- 45 minutes ago
Uh-oh, the Fed – the US Federal Reserve board – might find itself having to confront the challenge of surging inflation somewhat earlier than it thought: like two years earlier; like right now.
This poses two very big issues for us that we were not anticipating – hoping? – having to confront anytime soon and preferably also not for another two years. But if there’s “surprising” inflation in the US, will we get the same “surprise” here? The most immediately potent issue is indirect.
What the Fed does with its policy rate and bond yields and liquidity is the fundamental driver of Wall Street; and what happens on Wall Street drives our market; as we first learnt most pointedly, and painfully, on that one day in October 1987, and have been all too aware of every single day since.
Were the Fed to edge its policy rate higher Wall Street would fall; were the Fed to raise its rate sharply Wall Street would plunge; and of course, simply and irresistibly, our market would follow.
Now, again of course, the Fed is not going to do any such thing.
It meets midweek and it will tell us – and in particular, those smartest, and greediest, guys in all the Wall Street rooms – it will most assuredly not be snatching away the proverbial punchbowl anytime soon.
That rising inflation – on one assessment, hitting 8 per cent annualised through the June quarter? All a mirage, nothing to see here, move on; it’s all driven by “temporary factors”.
That’s essentially what happened on Wall Street overnight Thursday after the latest – “higher than expected” – US inflation figures surfaced. The market initially went down and then recovered; the S&P hit an all-time high.
It was almost as if investors and the Fed were engaged in a highly stylised minuet.
Investors were “saying” first; this is just the merest hint of what will happen if you, the Fed, think even just vaguely of even just slightly firming the loosest money in world history.
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Followed by, yes, we know you are terrified of a market collapse; so just to show we are “confident” you will keep the punchbowl overflowing with 150-proof monetary hooch, we’ll buy the market up.
So, everlasting happy days were re-established: the “market had spoken”, the Fed had been “instructed” to pre-emptively buckle. Most likely it will, in next week’s statement; and if it doesn’t, we’ll see a short, sharp plunge on Wall Street to bring it back to its main game.
Ever since the mid-1990s, when the legendary – in his own mind and the “minds” of his acolytes – Fed head Alan Greenspan uttered those unfortunate two words, “irrational exuberance”, the Fed under every chairman starting with him has contrived to convince itself that its main game is supporting Wall Street.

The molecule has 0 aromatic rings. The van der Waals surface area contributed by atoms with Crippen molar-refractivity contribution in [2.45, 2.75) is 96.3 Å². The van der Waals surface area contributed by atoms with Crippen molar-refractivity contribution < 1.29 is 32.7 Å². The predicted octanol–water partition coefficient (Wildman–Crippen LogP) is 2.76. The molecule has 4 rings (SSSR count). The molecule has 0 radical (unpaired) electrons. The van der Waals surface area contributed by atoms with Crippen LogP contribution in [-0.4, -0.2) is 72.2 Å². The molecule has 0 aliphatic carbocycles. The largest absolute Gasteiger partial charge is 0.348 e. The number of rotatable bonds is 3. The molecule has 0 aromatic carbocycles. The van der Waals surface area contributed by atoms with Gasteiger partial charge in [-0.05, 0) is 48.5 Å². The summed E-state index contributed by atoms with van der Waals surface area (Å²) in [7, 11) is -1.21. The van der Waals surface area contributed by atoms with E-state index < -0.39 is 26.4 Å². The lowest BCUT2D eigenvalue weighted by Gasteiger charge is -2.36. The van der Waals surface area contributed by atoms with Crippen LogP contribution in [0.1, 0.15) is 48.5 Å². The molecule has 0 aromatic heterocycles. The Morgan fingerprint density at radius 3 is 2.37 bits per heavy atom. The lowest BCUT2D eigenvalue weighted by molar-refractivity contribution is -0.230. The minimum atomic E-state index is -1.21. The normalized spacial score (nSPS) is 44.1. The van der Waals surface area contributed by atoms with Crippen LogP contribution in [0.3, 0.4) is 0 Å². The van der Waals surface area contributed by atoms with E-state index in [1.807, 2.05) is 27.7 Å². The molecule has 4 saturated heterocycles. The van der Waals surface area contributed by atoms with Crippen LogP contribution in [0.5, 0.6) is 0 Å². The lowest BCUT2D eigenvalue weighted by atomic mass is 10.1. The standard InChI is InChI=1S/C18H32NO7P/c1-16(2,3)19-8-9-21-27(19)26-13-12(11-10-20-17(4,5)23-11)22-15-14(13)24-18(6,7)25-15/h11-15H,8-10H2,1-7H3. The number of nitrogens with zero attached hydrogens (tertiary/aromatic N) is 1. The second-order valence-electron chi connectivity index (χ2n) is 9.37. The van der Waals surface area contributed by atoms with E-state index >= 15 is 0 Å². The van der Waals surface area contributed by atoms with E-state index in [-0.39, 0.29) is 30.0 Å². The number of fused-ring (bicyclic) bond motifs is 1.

It’s utterly unknowingly convinced itself that the rich, the very rich and the ultra-rich must keep getting richer, so that some will trickle down to the other 300 million Americans.
The problem is that every time the monetary hooch has been up-strengthened – first it was 75-proof, then during and after the GFC it was upped to 100-proof, and now since the pandemic it’s been 150-proof – it becomes potently unstable and more ultimately unsustainable.
In short, will the Fed’s refusal to face the reality of significant inflation in the US set us all up for a bigger reckoning?
This feeds into the second big issue all this poses for us: the Fed and our Reserve Bank have separately embarked on parallel monetary paths, both terminating, so to speak, in late 2023 feeding into 2024.
Both have committed to keeping their policy rate at the same all-but-zero 0.1 per cent. The Fed’s is actually 0-0.25 per cent, which it shorthands as 0.1 per cent.
They both do so on the same analytical assessment that the separate economies need sustained stimulus to lift inflation to their respective policy targets – the Fed’s is 2 per cent, the RBA’s is 2-3 per cent.
And that they both will only get there if the jobless rate falls significantly – in the US to below 3.5 per cent, in Australia to below 4.5 per cent; at which point in each case wages will accelerate and then also inflation. And then rates will be – very gently – edged higher. The idea that this will be this neat, controlled process of modestly rising wages as aggregate unemployment tracks inexorably lower – in the context of this utterly excessive stimulus, feeding ever crazier asset prices – sits somewhere between “optimistic” and utterly delusional.
Then we get the US inflation numbers we saw on Thursday. Headline inflation for the 12 months was 5 per cent; for the last three months alone it added 2 per cent – that’s 8 per cent annualised.
The trouble was, any way you tried to analytically cut the numbers, they kept coming up “awkwardly” high.
Take out those pesky energy and food prices that can leap about – and which central bankers seem to think don’t actually cost consumers – to get the “preferred” analytical number? Well, that was still 3.8 per cent for the 12 months and 1.9 per cent for the last three months – still close to 8 per cent annualised.
In any “normal” world – that’s to say, the world before the GFC led central bankers to believe they could play god with free money – an inflation rate of 5 per cent, far less 8 per cent, would have been utterly incompatible with a policy rate of 0.1 per cent.
In that normal world, the policy rate would have already been at, say, 2 per cent minimum and the Fed would be calling a series of moves higher.
Now, the market crunch aside, a Fed that actually woke and embraced its core responsibilities would not necessarily destabilise the RBA; it would not have to automatically follow; an Aussie dollar drifting lower would be welcomed.
But the idea that we can get to 2024 by the RBA’s path has been instantly rendered fantasy.